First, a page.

About this discourse by Vimala Thakar
In 1989 Vimala Thakar gave a series of discourses on the Ishavasya Upanishad (Isha). There are one hundred and eight Upanishads. Among them ten Upanishads are considered to be the most important among which the Isha is the first. It is said to contain the essence of all the Upanishadic teachings. The Ishavasya Upanishad talks about the principle, the essence of reality which permeates everything in the cosmos. It emphasizes the unity of life and the wholeness and completeness of reality. The Upanishads are an exploration of the nature of reality. They are concerned directly with your life and how you live it. The Upanishads are a song for the ending of misery and unhappiness. They are a song of celebration of the supreme intelligence which expresses itself as joy, bliss and love.
The following are the explanations of the verses of the Ishavasya Upanishads given by Vimala Thakar in a series of discourses in 1989.
Introduction to the Ishavasya Upanishad by Vimala Thakar
In this discussion of the Ishavasya Upanishad we will be looking at the issue which has confronted the human race for thousands of years. Namely, what is creation? What is the universe that we see all around us? What is the source of this creation? How is the source of creation related to the manifested nature of creation? What is mankind? And what is the human race doing here? What is the role of the human race and the relationship between the human being and the source of creation? How does the human being relate to the manifest world, the cosmos and the unmanifest source of creation which is called the divine?
So there are really two questions. What is the nature of creation and its source? And what is the role of mankind in this manifest universe and how does one relate to the source that is unmanifest?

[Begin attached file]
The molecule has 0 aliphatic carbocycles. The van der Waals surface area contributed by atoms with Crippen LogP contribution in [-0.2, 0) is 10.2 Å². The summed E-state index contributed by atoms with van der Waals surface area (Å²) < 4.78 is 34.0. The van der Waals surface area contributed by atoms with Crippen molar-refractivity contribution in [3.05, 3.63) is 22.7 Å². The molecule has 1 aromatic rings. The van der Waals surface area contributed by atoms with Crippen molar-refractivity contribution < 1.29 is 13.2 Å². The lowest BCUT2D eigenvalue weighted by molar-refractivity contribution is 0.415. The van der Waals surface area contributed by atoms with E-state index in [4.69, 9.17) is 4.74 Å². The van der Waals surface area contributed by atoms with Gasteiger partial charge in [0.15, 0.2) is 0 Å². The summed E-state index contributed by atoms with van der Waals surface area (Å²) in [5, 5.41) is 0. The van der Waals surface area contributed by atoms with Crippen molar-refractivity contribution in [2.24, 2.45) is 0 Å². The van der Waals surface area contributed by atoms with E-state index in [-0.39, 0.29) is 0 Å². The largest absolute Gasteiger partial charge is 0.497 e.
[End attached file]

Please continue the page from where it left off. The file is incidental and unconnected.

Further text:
The Upanishads originated during the last period of Vedic expression. “Upanishad” means “sitting near and listening”. “Upa” means near. “Sada” means to sit down. So a student would sit down near the teacher and receive the living word of the teacher. The Upanishad is the understanding resulting from the communion of the teacher and the student sitting together and discussing the fundamental issues of life. In these ancient times teaching was education through the living word. It was a direct transmission. With the living word comes the breath of your life and the transmission of the energy behind the words.
This era of the Upanishads was an era of complete unconditional freedom of enquiry. There was no religion. There were no institutions with dogmas. It was an era of the living word. It was a time of authentic living. The role of the teacher was to help the student to learn, not to impose his views upon the student. It was a non-authoritarian approach to teaching. The emphasis was on learning. It was a learning that never came to an end in either the rishis or their students.
The ancient rishis never imposed their views. They did not hand out conclusions. If you went to them with a problem, they did not hand out ready-made solutions for to do so is to strangle a person’s enquiry. It is the suffocation of the intelligence of another. Every person’s enquiry is their own. And in the same way the person’s discoveries must be their own.